The sense of social influence: pluralistic ignorance in climate change
Research output: Contribution to journal › Journal article › Research › peer-review
Esther Michelsen Kjeldahl, Vincent Fella Hendricks
Indeed, our collective failure to comprehensively respond to climate change is not the only issue that appears in conflict with a broad scientific consensus. For example, recent studies show that a growing number of parents are applying for exemptions due to social pressure from other parents with strong anti‐vaccine sentiments, despite the fact that routine childhood vaccines save thousands of lives every year [see Oraby, Thampi & Bauch (2014), recommended reading]. It is easy to dismiss such behaviors as irrational. However as C. T. Bauch, one of the researchers of the quoted study, notes: “Our research suggests that health officials need to have a really good understanding of the social context to better understand vaccine scares and why people refuse vaccines”. Reason and rationality are not the only driving forces for understanding collective attitudes and groupthink. We also need to consider aspects such as social pressure and the sense of social influence.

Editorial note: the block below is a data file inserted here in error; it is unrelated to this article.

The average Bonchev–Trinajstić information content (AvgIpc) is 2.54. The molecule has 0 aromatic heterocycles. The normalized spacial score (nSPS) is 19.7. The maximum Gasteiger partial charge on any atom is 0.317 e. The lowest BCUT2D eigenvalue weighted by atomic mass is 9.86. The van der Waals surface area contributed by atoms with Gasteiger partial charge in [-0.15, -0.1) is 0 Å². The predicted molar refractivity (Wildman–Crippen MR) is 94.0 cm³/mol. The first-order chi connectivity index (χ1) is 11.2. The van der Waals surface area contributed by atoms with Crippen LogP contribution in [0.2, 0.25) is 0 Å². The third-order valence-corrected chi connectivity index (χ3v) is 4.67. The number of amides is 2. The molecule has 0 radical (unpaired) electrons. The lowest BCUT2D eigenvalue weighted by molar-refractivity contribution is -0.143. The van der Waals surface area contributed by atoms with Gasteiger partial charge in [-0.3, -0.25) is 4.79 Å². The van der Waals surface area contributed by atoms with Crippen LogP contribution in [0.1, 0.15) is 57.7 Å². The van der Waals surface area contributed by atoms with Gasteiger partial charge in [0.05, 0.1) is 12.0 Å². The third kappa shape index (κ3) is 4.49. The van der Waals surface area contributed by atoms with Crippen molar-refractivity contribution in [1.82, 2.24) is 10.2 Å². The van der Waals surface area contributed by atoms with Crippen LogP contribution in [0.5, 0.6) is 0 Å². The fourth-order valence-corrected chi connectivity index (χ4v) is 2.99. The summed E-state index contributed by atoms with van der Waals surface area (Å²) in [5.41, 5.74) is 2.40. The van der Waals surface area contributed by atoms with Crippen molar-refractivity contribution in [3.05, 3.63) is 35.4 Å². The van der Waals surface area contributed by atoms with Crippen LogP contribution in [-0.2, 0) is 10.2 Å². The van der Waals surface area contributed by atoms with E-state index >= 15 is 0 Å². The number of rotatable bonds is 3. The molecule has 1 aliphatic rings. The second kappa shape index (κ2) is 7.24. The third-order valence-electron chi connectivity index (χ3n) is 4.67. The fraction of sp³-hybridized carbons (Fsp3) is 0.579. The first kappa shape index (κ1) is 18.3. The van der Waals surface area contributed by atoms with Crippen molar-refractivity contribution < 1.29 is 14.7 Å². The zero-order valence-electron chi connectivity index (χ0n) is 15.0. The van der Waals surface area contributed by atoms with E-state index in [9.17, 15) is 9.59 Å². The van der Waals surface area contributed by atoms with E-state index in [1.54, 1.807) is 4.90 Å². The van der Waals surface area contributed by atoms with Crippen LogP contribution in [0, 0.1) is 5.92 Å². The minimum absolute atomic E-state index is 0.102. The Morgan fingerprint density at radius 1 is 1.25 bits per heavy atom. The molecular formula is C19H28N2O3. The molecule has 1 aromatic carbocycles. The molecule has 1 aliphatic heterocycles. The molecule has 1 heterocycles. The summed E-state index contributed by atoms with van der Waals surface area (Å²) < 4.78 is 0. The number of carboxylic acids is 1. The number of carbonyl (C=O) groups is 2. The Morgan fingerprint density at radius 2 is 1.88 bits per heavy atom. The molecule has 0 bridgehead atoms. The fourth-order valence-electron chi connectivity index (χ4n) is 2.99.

|Number of pages||6|
|Publication status||Published - 5 Nov 2018|